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I am working on flood inundation mapping using remote sensing data. I am using a single band, a simple threshold value can be used to separate land and water. I am interested in knowing, can we use SVM and Random forest for classification on one-dimensional data?

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  • $\begingroup$ The answer is trivially "yes," but one might instead ask "How does a random forest/svm for a 1-dimensional feature space compare to a logistic regression with a spline basis?" $\endgroup$ – Sycorax Aug 8 '19 at 21:25
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Yes, this is possible.

Consider a binary classification problem with real-valued (1d) inputs and class labels '0' and '1'. A linear classifier will find a decision boundary that separates the input space into two halves. In the 1d case, this is simply a threshold. Points will be assigned label '0' on one side of the boundary and label '1' on the other side. For example:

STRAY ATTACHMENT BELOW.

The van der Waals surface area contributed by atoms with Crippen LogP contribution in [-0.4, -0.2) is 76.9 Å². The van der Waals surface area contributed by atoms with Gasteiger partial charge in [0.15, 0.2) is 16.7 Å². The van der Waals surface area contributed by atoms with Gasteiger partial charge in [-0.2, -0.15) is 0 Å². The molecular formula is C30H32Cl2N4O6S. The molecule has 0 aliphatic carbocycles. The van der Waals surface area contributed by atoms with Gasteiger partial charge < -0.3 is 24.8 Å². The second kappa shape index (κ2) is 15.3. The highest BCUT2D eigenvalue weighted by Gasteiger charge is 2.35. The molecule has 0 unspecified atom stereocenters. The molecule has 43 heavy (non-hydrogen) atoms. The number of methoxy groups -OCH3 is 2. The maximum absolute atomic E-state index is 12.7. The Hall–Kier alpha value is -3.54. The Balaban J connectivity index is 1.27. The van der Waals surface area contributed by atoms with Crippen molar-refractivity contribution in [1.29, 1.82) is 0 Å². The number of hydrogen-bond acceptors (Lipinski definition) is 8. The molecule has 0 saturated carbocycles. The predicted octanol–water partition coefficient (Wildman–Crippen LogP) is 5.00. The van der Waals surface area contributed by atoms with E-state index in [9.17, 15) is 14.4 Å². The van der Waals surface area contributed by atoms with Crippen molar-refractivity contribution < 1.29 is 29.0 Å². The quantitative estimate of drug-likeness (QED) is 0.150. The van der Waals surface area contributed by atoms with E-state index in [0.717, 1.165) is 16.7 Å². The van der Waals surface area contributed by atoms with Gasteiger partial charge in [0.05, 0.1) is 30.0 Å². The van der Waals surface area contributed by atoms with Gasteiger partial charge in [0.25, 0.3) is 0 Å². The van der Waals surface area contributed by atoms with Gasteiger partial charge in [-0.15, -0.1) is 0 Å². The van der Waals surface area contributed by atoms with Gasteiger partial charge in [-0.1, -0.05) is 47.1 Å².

0   0 0  0 0   |   1  1 1  1

If the data fit this pattern, then a linear classifier is a good option. A non-linear classifier (e.g. random forest or kernelized SVM) is more appropriate when data from each class are distributed in multiple, interleaved regions, and can't be separated by a single threshold. For example:

0 0  0 0   |   1 11 11 1  |  0 0 0   0 0  0
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You certainly can! Neither one has limits on the dimensions of the inputs. However, it may not produce substantially better performance than a simpler model, like a logit model.

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    $\begingroup$ could there be any justification for using them? $\endgroup$ – user54272 Aug 8 '19 at 19:04
  • $\begingroup$ Potentially - a random forest, for example, will fit a non-linear relationship better than a vanilla logit. $\endgroup$ – Louis Cialdella Aug 8 '19 at 20:50
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    $\begingroup$ A logistic regression with regression splines would be a better comparison. $\endgroup$ – kjetil b halvorsen Aug 8 '19 at 21:02

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